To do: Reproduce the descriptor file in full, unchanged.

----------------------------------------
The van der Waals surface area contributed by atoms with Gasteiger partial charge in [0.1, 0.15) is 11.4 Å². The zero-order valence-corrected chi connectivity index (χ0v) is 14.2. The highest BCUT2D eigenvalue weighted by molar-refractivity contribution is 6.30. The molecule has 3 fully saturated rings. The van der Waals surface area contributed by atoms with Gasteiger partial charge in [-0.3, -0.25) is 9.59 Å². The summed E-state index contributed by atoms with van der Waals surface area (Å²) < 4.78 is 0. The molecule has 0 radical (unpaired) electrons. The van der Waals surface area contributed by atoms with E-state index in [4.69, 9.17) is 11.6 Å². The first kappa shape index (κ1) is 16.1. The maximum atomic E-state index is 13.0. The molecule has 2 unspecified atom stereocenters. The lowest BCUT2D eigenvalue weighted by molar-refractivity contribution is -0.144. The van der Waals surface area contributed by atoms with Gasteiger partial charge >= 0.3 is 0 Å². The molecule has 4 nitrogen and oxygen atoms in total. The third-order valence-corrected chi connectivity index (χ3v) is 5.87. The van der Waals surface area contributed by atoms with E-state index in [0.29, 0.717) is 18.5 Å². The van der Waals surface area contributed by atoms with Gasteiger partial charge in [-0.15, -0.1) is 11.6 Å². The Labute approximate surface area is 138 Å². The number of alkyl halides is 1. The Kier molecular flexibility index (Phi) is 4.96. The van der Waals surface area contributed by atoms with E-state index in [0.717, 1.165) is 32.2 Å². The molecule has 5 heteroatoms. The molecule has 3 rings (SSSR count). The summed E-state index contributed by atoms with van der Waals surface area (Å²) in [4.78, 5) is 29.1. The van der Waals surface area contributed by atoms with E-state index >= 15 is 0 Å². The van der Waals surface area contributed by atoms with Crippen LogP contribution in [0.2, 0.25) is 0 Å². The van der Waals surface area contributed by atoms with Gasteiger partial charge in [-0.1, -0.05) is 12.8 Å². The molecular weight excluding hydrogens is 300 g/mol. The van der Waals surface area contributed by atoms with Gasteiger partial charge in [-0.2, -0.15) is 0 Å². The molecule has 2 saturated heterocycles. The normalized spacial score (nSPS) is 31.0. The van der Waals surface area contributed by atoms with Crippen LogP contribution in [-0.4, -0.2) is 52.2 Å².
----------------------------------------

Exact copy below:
The van der Waals surface area contributed by atoms with Gasteiger partial charge in [0.1, 0.15) is 11.4 Å². The zero-order valence-corrected chi connectivity index (χ0v) is 14.2. The highest BCUT2D eigenvalue weighted by molar-refractivity contribution is 6.30. The molecule has 3 fully saturated rings. The van der Waals surface area contributed by atoms with Gasteiger partial charge in [-0.3, -0.25) is 9.59 Å². The summed E-state index contributed by atoms with van der Waals surface area (Å²) < 4.78 is 0. The molecule has 0 radical (unpaired) electrons. The van der Waals surface area contributed by atoms with E-state index in [4.69, 9.17) is 11.6 Å². The first kappa shape index (κ1) is 16.1. The maximum atomic E-state index is 13.0. The molecule has 2 unspecified atom stereocenters. The lowest BCUT2D eigenvalue weighted by molar-refractivity contribution is -0.144. The van der Waals surface area contributed by atoms with Gasteiger partial charge >= 0.3 is 0 Å². The molecule has 4 nitrogen and oxygen atoms in total. The third-order valence-corrected chi connectivity index (χ3v) is 5.87. The van der Waals surface area contributed by atoms with E-state index in [0.29, 0.717) is 18.5 Å². The van der Waals surface area contributed by atoms with Gasteiger partial charge in [-0.15, -0.1) is 11.6 Å². The Labute approximate surface area is 138 Å². The number of alkyl halides is 1. The Kier molecular flexibility index (Phi) is 4.96. The van der Waals surface area contributed by atoms with E-state index in [0.717, 1.165) is 32.2 Å². The molecule has 5 heteroatoms. The molecule has 3 rings (SSSR count). The summed E-state index contributed by atoms with van der Waals surface area (Å²) in [4.78, 5) is 29.1. The van der Waals surface area contributed by atoms with E-state index >= 15 is 0 Å². The van der Waals surface area contributed by atoms with Crippen LogP contribution in [0.2, 0.25) is 0 Å². The van der Waals surface area contributed by atoms with Gasteiger partial charge in [-0.1, -0.05) is 12.8 Å². The molecular weight excluding hydrogens is 300 g/mol. The van der Waals surface area contributed by atoms with Gasteiger partial charge in [-0.2, -0.15) is 0 Å². The molecule has 2 saturated heterocycles. The normalized spacial score (nSPS) is 31.0. The van der Waals surface area contributed by atoms with Crippen LogP contribution in [-0.4, -0.2) is 52.2 Å².